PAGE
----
08/24/19
Brice Bunner
Data Security

A.I. is going back to social media, but this time to fix security problems

    

A.I. going to social media to troll security convosLast time we talked about A.I. having a go at social media, it wasn’t exactly pleasant. Microsoft pulled its racist bot from servers within just a few days of launch, but techies have been eager to bring machine learning back to one of the most used platforms on the internet. Well, researchers from The Ohio State University—in Sage’s back yard, no less—teamed up with FireEye and Leidos companies to spin an algorithm of a different kind for just that reason. Only this A.I. bot isn’t chatting with Twitter users; it’s searching for data-security conversations.

Big Brother is doing what?

We’re not talking dystopian fiction here. It’s really just using A.I. for something it’s perfectly designed to do: find patterns. We’ve talked before about how A.I. is really only good at things humans, frankly, suck at. The algorithm in question is designed to sniff out any tweet where cybersecurity issues are mentioned—and that’s a lot of characters to sift through.

This is an ideal application for A.I. since data security, at its core, is just like any other human endeavor—it can be foiled. Plug machine learning into the twitter-verse and it can yield a host of patterns with far more accuracy than any carbon-based employee ever could. 

This time will be better, really.

Basing A.I. on non-cultural cues seems to yield better results than Microsoft’s first attempt. We are all just too screwed up to collectively educate machine learning without creating a monster. So, instead, let’s turn it loose on formatting errors and phishing schemes.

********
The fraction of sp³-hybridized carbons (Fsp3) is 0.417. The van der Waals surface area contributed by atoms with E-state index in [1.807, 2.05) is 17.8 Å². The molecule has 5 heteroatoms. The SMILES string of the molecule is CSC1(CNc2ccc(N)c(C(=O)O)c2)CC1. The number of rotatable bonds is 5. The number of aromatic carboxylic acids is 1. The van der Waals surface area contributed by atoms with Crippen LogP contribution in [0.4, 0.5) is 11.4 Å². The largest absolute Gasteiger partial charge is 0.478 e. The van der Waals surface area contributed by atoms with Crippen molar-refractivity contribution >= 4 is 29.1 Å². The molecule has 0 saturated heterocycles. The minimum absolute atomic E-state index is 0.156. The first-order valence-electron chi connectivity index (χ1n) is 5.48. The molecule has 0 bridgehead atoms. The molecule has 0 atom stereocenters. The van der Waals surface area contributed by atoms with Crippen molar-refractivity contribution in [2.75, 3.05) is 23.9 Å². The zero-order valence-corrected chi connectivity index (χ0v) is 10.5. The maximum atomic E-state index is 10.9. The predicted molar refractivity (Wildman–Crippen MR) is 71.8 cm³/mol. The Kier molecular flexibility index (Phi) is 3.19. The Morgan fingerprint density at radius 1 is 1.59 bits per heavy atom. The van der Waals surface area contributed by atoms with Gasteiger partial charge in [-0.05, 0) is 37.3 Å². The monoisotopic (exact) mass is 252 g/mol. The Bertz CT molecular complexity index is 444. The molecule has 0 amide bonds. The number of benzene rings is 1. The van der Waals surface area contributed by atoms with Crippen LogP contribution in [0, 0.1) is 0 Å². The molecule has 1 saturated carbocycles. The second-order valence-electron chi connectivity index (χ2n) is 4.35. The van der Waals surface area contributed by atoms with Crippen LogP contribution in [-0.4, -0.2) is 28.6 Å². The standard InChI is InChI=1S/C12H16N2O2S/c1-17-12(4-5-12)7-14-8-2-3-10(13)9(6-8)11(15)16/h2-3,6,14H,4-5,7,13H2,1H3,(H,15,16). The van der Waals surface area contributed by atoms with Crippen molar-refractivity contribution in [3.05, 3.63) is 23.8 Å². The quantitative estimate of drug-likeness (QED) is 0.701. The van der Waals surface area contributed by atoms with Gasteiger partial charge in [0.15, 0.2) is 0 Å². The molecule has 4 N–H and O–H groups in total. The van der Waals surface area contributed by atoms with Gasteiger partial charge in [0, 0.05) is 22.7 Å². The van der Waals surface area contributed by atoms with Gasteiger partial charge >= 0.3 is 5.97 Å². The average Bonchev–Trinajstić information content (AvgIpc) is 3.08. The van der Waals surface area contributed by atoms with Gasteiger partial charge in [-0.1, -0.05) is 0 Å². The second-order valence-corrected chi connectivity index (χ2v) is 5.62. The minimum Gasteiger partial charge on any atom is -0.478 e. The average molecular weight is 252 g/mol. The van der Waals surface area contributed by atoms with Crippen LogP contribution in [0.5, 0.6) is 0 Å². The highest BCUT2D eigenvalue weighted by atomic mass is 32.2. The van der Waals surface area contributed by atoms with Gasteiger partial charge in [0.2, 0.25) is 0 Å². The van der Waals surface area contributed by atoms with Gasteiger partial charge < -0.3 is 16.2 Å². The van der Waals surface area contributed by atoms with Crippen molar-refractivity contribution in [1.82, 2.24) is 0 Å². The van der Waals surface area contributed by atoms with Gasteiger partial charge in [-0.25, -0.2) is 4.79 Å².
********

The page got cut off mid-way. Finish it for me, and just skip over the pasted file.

What isn’t said about this research project, however, is that cyberthreats are really just social engineering—rather than social media. In fact, we saw an example of this with one of our recent hires—as she received a phony email from our CEO asking for a favor. These kinds of schemes are used to get corporate passwords and account numbers.

A.I. is perfect for preening emails for awkward grammar and spurious requests—a tell-tale sign that someone is up to no good. And while some degree of training can help employees avoid taking the bait with these kinds of emails, A.I. could eliminate the threat altogether.

 

Have you come across a cyberthreat that you think A.I. wouldn’t be able to handle? Or, do you already use machine learning to prevent these kinds of pitfalls? Join us on Facebook or LinkedIn to add to the conversation—we’d love to hear from you!

Image ©: Smart Data Collective


Still searching for more about privacy? Check out this post: Social media is a smoking gun for privacy

The Quest For Answers
With Social Media Continues

 

 

 

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